For the last three weeks, parts of the Amazon rain forest in Brazil have been burning.
Smoke has traveled 1700 miles away to Sao Paulo. They experienced a black out during the middle of the day earlier in the week due to the smoke.
The smoke can be seen from space, according to satellite images.
So far in 2019, almost 73,000 fires have been detected.
That’s a staggering 80%t increase from the same time last year.
Conditions are not abnormal.
“It’s slightly dryer right now, but generally its about normal,” said Scott Curtis, a professor in the Department of Geography, Planning and Environment at ECU. “It’s not like a drought situation like they’ve had in the past.”
Brazilians are blaming president Jair Bolsonaro because of looser environmental restrictions, but he blames non-government organizations (NGO’s) saying its because of a decrease in funding.
Experts say the fires are mostly started by humans.
“So what happens is, these fires are used to clear the forest for ranching and for agricultural purposes,” said Curtis.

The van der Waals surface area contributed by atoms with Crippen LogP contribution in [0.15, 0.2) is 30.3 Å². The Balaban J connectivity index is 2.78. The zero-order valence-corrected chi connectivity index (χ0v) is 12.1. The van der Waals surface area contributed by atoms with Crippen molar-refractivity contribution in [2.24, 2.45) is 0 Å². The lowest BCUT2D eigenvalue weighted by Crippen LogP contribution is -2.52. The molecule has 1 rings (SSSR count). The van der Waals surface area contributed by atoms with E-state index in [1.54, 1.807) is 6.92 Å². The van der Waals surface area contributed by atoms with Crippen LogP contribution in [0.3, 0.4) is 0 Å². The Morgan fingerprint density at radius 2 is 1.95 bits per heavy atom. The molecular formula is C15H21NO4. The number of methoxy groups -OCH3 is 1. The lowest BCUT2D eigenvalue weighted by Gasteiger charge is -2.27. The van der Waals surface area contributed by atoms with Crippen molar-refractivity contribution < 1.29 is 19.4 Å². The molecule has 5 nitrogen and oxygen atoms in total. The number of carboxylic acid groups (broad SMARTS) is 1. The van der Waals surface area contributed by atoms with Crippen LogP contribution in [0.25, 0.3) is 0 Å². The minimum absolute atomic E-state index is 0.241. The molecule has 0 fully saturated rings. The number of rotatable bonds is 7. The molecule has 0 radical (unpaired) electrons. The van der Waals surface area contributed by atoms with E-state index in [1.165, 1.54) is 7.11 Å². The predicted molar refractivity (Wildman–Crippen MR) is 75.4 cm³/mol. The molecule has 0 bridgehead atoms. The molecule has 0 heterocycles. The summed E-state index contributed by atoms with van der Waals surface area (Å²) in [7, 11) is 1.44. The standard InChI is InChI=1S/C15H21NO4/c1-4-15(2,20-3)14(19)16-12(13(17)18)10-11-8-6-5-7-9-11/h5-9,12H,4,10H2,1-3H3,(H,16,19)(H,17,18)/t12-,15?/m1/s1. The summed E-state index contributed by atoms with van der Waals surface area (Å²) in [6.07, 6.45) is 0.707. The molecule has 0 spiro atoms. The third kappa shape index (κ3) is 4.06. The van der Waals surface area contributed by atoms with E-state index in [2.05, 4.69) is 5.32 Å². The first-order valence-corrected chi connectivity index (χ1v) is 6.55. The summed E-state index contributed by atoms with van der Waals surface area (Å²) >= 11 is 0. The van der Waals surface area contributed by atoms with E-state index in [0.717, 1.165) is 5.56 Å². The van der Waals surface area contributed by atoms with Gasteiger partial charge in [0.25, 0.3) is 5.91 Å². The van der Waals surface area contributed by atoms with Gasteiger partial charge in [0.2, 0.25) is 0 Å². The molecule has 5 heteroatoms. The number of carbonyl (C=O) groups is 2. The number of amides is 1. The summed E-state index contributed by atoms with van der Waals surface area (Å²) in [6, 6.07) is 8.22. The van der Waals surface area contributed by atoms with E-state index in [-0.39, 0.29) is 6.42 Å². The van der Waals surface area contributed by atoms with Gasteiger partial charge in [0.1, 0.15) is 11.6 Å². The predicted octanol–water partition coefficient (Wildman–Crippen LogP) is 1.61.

On some social media sites, it appears as though a large contiguous portion of the forest is on fire, but this is actually not the case.
“It’s actually these smaller pockets where people are doing this for their own economic benefit. For their own livelihood. To increase their ranching or farming,” said Curtis.
Despite this fact, the increase in fires from 2018 is concerning.
The Amazon is sometimes described as the lungs of the earth.
“Kind of the opposite of our lungs,” said Curtis. “We breathe in oxygen and breathe out carbon dioxide. They do the opposite. They do help bring down that level of carbon dioxide in the atmosphere and they give off oxygen which we all need to live.”
9 On Your Side will continue to monitor the fires and update over the next several days.